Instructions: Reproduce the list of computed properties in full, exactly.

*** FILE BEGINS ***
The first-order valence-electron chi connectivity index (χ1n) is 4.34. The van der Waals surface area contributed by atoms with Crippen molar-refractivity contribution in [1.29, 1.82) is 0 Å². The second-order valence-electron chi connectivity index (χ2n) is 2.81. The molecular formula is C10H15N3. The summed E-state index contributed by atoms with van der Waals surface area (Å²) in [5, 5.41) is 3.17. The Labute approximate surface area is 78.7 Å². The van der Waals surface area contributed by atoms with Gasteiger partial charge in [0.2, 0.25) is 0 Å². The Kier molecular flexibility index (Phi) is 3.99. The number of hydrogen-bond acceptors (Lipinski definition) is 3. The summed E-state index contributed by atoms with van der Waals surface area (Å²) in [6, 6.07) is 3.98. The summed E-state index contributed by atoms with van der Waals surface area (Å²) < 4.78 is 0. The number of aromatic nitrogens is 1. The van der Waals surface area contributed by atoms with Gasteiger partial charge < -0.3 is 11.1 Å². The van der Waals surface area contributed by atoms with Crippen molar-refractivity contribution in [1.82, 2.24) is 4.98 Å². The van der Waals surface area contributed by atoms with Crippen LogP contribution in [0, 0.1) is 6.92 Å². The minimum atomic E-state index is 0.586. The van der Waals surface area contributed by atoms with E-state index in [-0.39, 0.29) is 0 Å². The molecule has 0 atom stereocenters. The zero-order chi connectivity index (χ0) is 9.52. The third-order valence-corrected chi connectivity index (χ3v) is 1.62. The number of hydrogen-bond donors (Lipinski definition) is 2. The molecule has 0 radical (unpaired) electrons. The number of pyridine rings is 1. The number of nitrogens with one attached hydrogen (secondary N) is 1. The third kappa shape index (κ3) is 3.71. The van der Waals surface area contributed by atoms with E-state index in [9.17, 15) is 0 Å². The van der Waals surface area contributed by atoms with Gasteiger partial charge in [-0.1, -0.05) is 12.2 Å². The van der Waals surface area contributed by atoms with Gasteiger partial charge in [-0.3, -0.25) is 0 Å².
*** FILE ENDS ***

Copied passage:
The first-order valence-electron chi connectivity index (χ1n) is 4.34. The van der Waals surface area contributed by atoms with Crippen molar-refractivity contribution in [1.29, 1.82) is 0 Å². The second-order valence-electron chi connectivity index (χ2n) is 2.81. The molecular formula is C10H15N3. The summed E-state index contributed by atoms with van der Waals surface area (Å²) in [5, 5.41) is 3.17. The Labute approximate surface area is 78.7 Å². The van der Waals surface area contributed by atoms with Gasteiger partial charge in [0.2, 0.25) is 0 Å². The Kier molecular flexibility index (Phi) is 3.99. The number of hydrogen-bond acceptors (Lipinski definition) is 3. The summed E-state index contributed by atoms with van der Waals surface area (Å²) in [6, 6.07) is 3.98. The summed E-state index contributed by atoms with van der Waals surface area (Å²) < 4.78 is 0. The number of aromatic nitrogens is 1. The van der Waals surface area contributed by atoms with Gasteiger partial charge < -0.3 is 11.1 Å². The van der Waals surface area contributed by atoms with Crippen molar-refractivity contribution in [1.82, 2.24) is 4.98 Å². The van der Waals surface area contributed by atoms with Crippen LogP contribution in [0, 0.1) is 6.92 Å². The minimum atomic E-state index is 0.586. The van der Waals surface area contributed by atoms with E-state index in [-0.39, 0.29) is 0 Å². The molecule has 0 atom stereocenters. The zero-order chi connectivity index (χ0) is 9.52. The third-order valence-corrected chi connectivity index (χ3v) is 1.62. The number of hydrogen-bond donors (Lipinski definition) is 2. The molecule has 0 radical (unpaired) electrons. The number of pyridine rings is 1. The number of nitrogens with one attached hydrogen (secondary N) is 1. The third kappa shape index (κ3) is 3.71. The van der Waals surface area contributed by atoms with E-state index in [9.17, 15) is 0 Å². The van der Waals surface area contributed by atoms with Gasteiger partial charge in [-0.1, -0.05) is 12.2 Å². The van der Waals surface area contributed by atoms with Gasteiger partial charge in [-0.3, -0.25) is 0 Å².